The immigration judge denied Sembhi's request. The judge pointed out that Sembhi had been present in court in August 2001, when the October hearing was scheduled, and had received both oral and written notice of that hearing. To the extent he was seeking to reopen the proceeding based on his previous attorney's ineffectiveness, the judge noted that Sembhi had "provided no evidence of [his] compliance with any aspect of the[ ] requirements" that Matter of Lozada, 19 I. & N. Dec. 637, 639 (B.I.A. 1988), overruling vacated by Matter of Compean, 25 I. & N. Dec. 1 (B.I.A. 2009), specifies for such claims. A.R. 882. Lozada requires: (1) that the motion be supported by an affidavit from the respondent setting forth in detail the agreement that he entered into with counsel with respect to the actions to be taken and what representations counsel did or did not make to the respondent in that regard; (2) that counsel be informed of the allegations leveled against him and be given an opportunity to respond; and (3) that the motion reflect whether a complaint has been filed with the appropriate disciplinary authority as to any violation of counsel's ethical or legal responsibilities, and if not, why not. Id.

         Sembhi appealed the immigration judge's decision to the Board, which dismissed the appeal. Contrary to what he had represented to the immigration judge, Sembhi acknowledged to the Board that his attorney had informed him orally of the hearing date and that Sembhi mistakenly understood (perhaps due to language difficulties) that the hearing was scheduled for October 12 rather than October 10. Sembhi also acknowledged that when he appeared in his attorney's office on October 12, counsel did timely inform him of the in absentia removal order but added that there was nothing he could do about that order.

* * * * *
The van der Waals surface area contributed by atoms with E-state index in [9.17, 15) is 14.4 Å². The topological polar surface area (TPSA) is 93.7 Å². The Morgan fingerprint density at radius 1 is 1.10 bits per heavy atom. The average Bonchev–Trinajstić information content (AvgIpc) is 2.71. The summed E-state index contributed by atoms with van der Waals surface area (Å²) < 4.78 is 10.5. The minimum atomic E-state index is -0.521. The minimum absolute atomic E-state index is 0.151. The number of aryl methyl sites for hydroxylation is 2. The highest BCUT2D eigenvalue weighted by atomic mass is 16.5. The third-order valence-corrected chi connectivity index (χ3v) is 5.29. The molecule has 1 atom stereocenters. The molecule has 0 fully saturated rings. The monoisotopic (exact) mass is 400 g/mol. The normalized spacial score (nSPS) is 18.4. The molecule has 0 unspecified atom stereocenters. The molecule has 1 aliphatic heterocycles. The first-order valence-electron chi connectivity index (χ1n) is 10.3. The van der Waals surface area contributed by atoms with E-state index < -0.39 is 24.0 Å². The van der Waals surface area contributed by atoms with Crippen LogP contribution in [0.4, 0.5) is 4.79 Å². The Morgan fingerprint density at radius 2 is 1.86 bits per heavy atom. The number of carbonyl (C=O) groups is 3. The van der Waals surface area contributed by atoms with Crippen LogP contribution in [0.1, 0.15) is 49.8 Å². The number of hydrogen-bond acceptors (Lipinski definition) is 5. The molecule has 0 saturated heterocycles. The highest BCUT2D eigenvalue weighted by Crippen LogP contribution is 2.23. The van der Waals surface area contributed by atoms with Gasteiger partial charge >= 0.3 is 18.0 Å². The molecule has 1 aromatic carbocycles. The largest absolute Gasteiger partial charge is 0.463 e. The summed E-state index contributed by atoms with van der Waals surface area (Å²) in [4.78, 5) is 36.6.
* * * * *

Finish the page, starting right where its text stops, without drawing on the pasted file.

The Board was satisfied that the record supported the immigration judge's finding that Sembhi had both oral and written notice of the October 2001 hearing but nonetheless failed to appear. In that regard, the Board pointed out that Sembhi now admitted that his attorney did inform him of the October hearing date but said that he thought the hearing was set for October 12 rather than October 10. In the Board's view, a mistake in Sembhi's mind as to the hearing date did not constitute an exceptional circumstance excusing his absence. And even if it might so qualify, Sembhi had filed his motion to reopen and rescind the removal order more than 10 years after the fact, far beyond the 180 days that the statute allowed for a motion to reopen the removal order. See 8 U.S.C. § 1229a(b)(5)(C)(i). Because, as Sembhi now acknowledged, he was aware of the removal order in 2001, the Board saw no basis for equitable tolling of the 180-day time limit.

         Over two years later, early in 2016, Sembhi presented the Board with a second motion to reopen, returning to a version of events that placed the blame for both his absence at the October 2001 hearing and his failure to timely challenge the in absentia removal order on attorney Burton. (Sembhi now alleged that Burton had misinformed him that the hearing was scheduled for October 12, and, after Sembhi failed to appear on October 10, advised him there was nothing he could do about the removal order and that he would have to leave the United States.) By the time he filed this second motion, Sembhi had been married to another U.S. citizen for more than 10 years, and the I-130 visa petition she had filed on his behalf had been approved. But for the removal order, Sembhi would have the opportunity to have his status adjusted, just as he had before his first marriage broke up. Sembhi contended, inter alia, that the approval of his I-130 visa and his prospective eligibility for adjustment of status constituted new evidence and a change of circumstances warranting reopening of the removal proceeding.

         The Board, in denying this second motion, indicated that it would not revisit Sembhi's claimed lack of notice of the October 2001 hearing or his attorney's alleged misconduct, "as a motion to reopen is not an opportunity to repeat previously-considered arguments." A.R. 416. The Board did add, however, that to the extent Sembhi meant to advance a new claim of attorney ineffectiveness, he had neither "meaningfully raised" such a claim, nor had he complied with the requirements of Lozada for such claims. A.R. 416. (The Board had more to say in its order regarding the equities ...